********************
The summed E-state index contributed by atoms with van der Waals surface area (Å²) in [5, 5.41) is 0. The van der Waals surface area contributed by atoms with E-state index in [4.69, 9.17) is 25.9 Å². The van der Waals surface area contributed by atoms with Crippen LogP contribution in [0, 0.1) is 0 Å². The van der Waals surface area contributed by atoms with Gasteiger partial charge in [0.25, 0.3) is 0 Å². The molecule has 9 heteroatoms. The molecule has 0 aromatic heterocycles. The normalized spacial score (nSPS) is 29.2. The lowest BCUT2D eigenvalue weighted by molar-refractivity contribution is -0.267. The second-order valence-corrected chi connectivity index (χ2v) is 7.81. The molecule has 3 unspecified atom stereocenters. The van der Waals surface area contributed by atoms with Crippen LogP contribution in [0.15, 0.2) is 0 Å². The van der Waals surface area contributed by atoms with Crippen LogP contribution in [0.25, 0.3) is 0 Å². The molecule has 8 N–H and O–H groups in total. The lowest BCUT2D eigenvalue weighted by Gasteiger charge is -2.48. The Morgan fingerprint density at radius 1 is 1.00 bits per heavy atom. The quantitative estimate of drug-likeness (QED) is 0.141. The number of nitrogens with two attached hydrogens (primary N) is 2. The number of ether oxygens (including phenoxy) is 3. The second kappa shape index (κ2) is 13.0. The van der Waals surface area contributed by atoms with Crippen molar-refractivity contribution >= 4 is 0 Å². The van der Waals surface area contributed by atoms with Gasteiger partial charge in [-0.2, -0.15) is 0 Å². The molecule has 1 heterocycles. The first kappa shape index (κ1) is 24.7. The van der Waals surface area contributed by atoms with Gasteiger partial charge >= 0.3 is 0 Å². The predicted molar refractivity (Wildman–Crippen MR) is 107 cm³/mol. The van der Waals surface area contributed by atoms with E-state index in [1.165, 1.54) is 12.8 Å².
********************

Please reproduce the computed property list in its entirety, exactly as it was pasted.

The summed E-state index contributed by atoms with van der Waals surface area (Å²) in [5, 5.41) is 0. The van der Waals surface area contributed by atoms with E-state index in [4.69, 9.17) is 25.9 Å². The van der Waals surface area contributed by atoms with Crippen LogP contribution in [0, 0.1) is 0 Å². The van der Waals surface area contributed by atoms with Gasteiger partial charge in [0.25, 0.3) is 0 Å². The molecule has 9 heteroatoms. The molecule has 0 aromatic heterocycles. The normalized spacial score (nSPS) is 29.2. The lowest BCUT2D eigenvalue weighted by molar-refractivity contribution is -0.267. The second-order valence-corrected chi connectivity index (χ2v) is 7.81. The molecule has 3 unspecified atom stereocenters. The van der Waals surface area contributed by atoms with Crippen LogP contribution in [0.15, 0.2) is 0 Å². The van der Waals surface area contributed by atoms with Crippen LogP contribution in [0.25, 0.3) is 0 Å². The molecule has 8 N–H and O–H groups in total. The lowest BCUT2D eigenvalue weighted by Gasteiger charge is -2.48. The Morgan fingerprint density at radius 1 is 1.00 bits per heavy atom. The quantitative estimate of drug-likeness (QED) is 0.141. The number of nitrogens with two attached hydrogens (primary N) is 2. The number of ether oxygens (including phenoxy) is 3. The second kappa shape index (κ2) is 13.0. The van der Waals surface area contributed by atoms with Crippen molar-refractivity contribution >= 4 is 0 Å². The van der Waals surface area contributed by atoms with Gasteiger partial charge in [-0.2, -0.15) is 0 Å². The molecule has 1 heterocycles. The first kappa shape index (κ1) is 24.7. The van der Waals surface area contributed by atoms with Gasteiger partial charge >= 0.3 is 0 Å². The predicted molar refractivity (Wildman–Crippen MR) is 107 cm³/mol. The van der Waals surface area contributed by atoms with E-state index in [1.165, 1.54) is 12.8 Å².